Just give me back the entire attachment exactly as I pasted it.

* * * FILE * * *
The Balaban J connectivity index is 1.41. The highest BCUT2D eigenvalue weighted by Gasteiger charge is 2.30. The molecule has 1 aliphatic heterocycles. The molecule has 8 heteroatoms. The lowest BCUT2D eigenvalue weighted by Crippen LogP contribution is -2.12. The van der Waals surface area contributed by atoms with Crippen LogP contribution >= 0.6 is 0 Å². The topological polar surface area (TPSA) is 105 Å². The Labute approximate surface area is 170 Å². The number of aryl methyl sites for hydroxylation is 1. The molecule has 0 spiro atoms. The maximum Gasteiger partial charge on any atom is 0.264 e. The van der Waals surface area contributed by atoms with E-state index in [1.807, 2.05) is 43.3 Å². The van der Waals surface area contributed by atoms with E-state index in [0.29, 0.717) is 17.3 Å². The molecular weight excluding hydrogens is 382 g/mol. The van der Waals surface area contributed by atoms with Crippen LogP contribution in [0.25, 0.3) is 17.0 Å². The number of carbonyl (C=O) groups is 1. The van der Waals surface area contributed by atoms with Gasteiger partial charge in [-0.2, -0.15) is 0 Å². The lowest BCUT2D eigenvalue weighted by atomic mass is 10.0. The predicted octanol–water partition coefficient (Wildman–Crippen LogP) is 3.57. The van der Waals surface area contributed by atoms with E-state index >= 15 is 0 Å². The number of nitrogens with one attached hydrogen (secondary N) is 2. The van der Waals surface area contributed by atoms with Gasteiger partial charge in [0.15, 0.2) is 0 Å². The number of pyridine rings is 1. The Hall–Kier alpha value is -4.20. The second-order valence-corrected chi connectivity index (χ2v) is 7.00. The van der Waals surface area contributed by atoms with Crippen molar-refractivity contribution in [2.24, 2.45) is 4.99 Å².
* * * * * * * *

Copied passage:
The Balaban J connectivity index is 1.41. The highest BCUT2D eigenvalue weighted by Gasteiger charge is 2.30. The molecule has 1 aliphatic heterocycles. The molecule has 8 heteroatoms. The lowest BCUT2D eigenvalue weighted by Crippen LogP contribution is -2.12. The van der Waals surface area contributed by atoms with Crippen LogP contribution >= 0.6 is 0 Å². The topological polar surface area (TPSA) is 105 Å². The Labute approximate surface area is 170 Å². The number of aryl methyl sites for hydroxylation is 1. The molecule has 0 spiro atoms. The maximum Gasteiger partial charge on any atom is 0.264 e. The van der Waals surface area contributed by atoms with E-state index in [1.807, 2.05) is 43.3 Å². The van der Waals surface area contributed by atoms with E-state index in [0.29, 0.717) is 17.3 Å². The molecular weight excluding hydrogens is 382 g/mol. The van der Waals surface area contributed by atoms with Crippen LogP contribution in [0.25, 0.3) is 17.0 Å². The number of carbonyl (C=O) groups is 1. The van der Waals surface area contributed by atoms with Gasteiger partial charge in [-0.2, -0.15) is 0 Å². The lowest BCUT2D eigenvalue weighted by atomic mass is 10.0. The predicted octanol–water partition coefficient (Wildman–Crippen LogP) is 3.57. The van der Waals surface area contributed by atoms with E-state index >= 15 is 0 Å². The number of nitrogens with one attached hydrogen (secondary N) is 2. The van der Waals surface area contributed by atoms with Gasteiger partial charge in [0.15, 0.2) is 0 Å². The number of pyridine rings is 1. The Hall–Kier alpha value is -4.20. The second-order valence-corrected chi connectivity index (χ2v) is 7.00. The van der Waals surface area contributed by atoms with Crippen molar-refractivity contribution in [2.24, 2.45) is 4.99 Å².